On Sunday, the Binghamton Philharmonic Orchestra (BPO) held a Season Preview Recital at the Phelps Mansion Museum.
The program featured violinist Uli Speth, BPO’s concertmaster, and pianist Tomoko Kanamaru, BPO’s principal pianist. The recital included music that spanned from various musical periods. The program began with Ludwig van Beethoven and concluded with George Gershwin.
The Season Preview Recital was sponsored by Garufi Law P.C., and functioned as a way for BPO to preview composers that would be featured in the 2022-2023 season. The recital was also a fundraiser for BPO. Purchased recital tickets, as well as basket raffle tickets, helped raise over $5000 to support BPO.
Beethoven’s early piano sonatas, “Sonata in E-flat Major, Opus 12, No. 3,” began the recital program. This sonata showed elements of the galant style, typical in classical era music. Mozart’s influence on the composer comes through in this early period of Beethoven’s life. The “I. Allegro con spirito,” “II. Adagio con molta espressione” and “III. Rondo: Allegro molto” were heard and showed the classical period style — the music was simplistic, elegant and relaxing.
The second sonata in the program, Lera Auerbach’s “Sonata No. 2, Op. 63 ‘September 11,’ (2001),” was inserted to commemorate the victims of 9/11. Paul Cienniwa, executive director of BPO, who has a doctorate in music, took a moment to acknowledge the tragedy.
“On this anniversary of the Sept. 11 terrorist attacks, let’s have a moment of silence for those who lost their lives,” Cienniwa said.
This sonata began with much dissonance, intensity and highly contrasting sounds. The music reflected the attacks by incorporating quick, dynamic changes from piano to forte. The instrumentalists made quick changes in volume that surprised audience members. These sudden changes in the music were meant to reflect the terror that came with the 9/11 attacks. Audience members felt the sense of not knowing what was coming next.
After “L’Alouette (The Lark)” by Mikhail Glinka, transcribed by Leopold von Auer, there was an intermission where audience members could purchase raffle tickets. Following intermission, works by Edvard Grieg and Pyotr Ilyich Tchaikovsky were played. The program came to an end with well-known works by Dmitri Shostakovich, Leonard Bernstein and Gershwin.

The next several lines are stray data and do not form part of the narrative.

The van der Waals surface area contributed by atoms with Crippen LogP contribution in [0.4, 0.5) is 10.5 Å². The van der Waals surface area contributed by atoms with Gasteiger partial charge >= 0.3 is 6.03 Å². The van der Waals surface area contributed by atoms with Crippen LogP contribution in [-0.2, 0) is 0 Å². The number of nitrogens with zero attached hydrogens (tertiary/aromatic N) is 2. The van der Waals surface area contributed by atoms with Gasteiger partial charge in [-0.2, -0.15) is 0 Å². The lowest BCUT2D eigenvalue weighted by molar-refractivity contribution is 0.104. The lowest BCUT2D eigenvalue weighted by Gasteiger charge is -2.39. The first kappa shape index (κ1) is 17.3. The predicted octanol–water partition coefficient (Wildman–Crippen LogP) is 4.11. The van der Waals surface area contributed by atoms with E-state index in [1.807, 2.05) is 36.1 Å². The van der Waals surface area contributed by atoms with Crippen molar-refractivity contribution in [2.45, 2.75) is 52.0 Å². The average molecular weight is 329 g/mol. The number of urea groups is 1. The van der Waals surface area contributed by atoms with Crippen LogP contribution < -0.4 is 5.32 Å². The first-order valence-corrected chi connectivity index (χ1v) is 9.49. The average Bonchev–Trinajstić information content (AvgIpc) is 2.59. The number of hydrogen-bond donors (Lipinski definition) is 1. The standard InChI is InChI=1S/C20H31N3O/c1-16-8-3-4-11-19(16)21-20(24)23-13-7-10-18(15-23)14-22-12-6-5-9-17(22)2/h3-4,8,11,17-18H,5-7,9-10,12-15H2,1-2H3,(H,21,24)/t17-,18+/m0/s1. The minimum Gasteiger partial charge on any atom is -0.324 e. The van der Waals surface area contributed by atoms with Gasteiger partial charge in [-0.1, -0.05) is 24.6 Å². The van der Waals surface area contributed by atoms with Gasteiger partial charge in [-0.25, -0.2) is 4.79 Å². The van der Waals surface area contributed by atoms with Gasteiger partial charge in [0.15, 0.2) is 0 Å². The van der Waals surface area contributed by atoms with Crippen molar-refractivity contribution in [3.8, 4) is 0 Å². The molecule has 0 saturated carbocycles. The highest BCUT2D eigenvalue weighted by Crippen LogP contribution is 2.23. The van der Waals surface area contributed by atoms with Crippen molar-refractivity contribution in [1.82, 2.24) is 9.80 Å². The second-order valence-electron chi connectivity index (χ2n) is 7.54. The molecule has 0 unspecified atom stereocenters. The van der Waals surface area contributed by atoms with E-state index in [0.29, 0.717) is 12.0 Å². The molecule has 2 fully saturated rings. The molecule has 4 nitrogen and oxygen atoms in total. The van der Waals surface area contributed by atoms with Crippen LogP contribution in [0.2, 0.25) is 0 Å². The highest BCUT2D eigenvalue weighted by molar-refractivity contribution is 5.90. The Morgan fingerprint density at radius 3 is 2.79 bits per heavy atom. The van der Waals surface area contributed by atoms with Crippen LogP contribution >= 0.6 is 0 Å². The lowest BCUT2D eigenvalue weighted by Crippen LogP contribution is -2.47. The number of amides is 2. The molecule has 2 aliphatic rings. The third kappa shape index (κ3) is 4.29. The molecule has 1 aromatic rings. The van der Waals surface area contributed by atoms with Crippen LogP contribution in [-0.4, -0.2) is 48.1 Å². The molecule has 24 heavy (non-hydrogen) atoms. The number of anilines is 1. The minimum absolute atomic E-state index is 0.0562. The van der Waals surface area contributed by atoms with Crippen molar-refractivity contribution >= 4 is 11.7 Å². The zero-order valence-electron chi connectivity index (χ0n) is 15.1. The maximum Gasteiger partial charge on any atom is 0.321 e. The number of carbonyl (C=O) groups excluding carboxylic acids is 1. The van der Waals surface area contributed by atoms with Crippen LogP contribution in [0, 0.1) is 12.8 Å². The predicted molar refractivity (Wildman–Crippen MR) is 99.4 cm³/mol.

While Speth and Kanamaru played “The Second Waltz” by Shostakovich, audience members swayed and hummed to the well-known tune. The waltz was transcribed for piano and violin by Diego Marani and was a great segway to the popular song “Somewhere” from West Side Story by Bernstein. The final piece included arias from Gershwin’s opera “Porgy and Bess” transcribed by Jascha Heifetz.
Speth described the process that went into programming the recital. Specifically, he mentioned the research involved in creating a flowing program.
“So programming started really at the beginning of the summer,” Speth said. “We thought about what pieces would go into it and how to relate it to the season.”
Speth said that, while researching, he came across Bernstein’s “Somewhere” — arranged by Raimundo Penaforte — for piano and violin. He had the option to listen to a recording and purchase the music. Speth said that the Bernstein transcription was the most recent one, as works often have dated transcriptions.
“The most recent one was the Bernstein,” Speth said. “It was actually a gentleman I know who arranged it … So that was done maybe 10 years ago. Others are much older.”
Speth said he was first welcomed to Binghamton in 2005. He noted that there was an appreciation for artistry within the Binghamton community. Speth spoke of his experience as the concertmaster in BPO.
“There’s a sense of community here and people embrace good artistry, so I’ve always felt very welcome here,” Speth said.
The fundraising event concluded with a basket raffle, where multiple gift baskets were donated by local organizations, clubs, businesses and restaurants — including Tom’s Coffee Cards & Gifts and Kampai Japanese Steakhouse. After raffle winners were announced, there was a reception with different types of cakes.
Audience members had the opportunity to interact with musicians during the reception as they indulged in sweet treats. Cienniwa said the event offered audience members the opportunity to experience music on a smaller scale and in a more intimate setting.
“It’s not only a way for people to be together on a smaller scale but [it’s] also the opportunities to interact with the musicians are even greater,” Cienniwa said. “The natural intimacy of chamber music makes for a very different experience than in the big concert hall.”
Cienniwa said that, in a post-COVID-19 world, people yearn to come together as a community. He stated that organizations are still nervous to host events, but described the positive results BPO received by hosting a more intimate music event.
“We sold out,” Cienniwa said. “That’s incredible, I mean really and what a way to start our season. This is more than music. This is more than a fundraiser. This is also a communion of people coming together and having a shared experience.”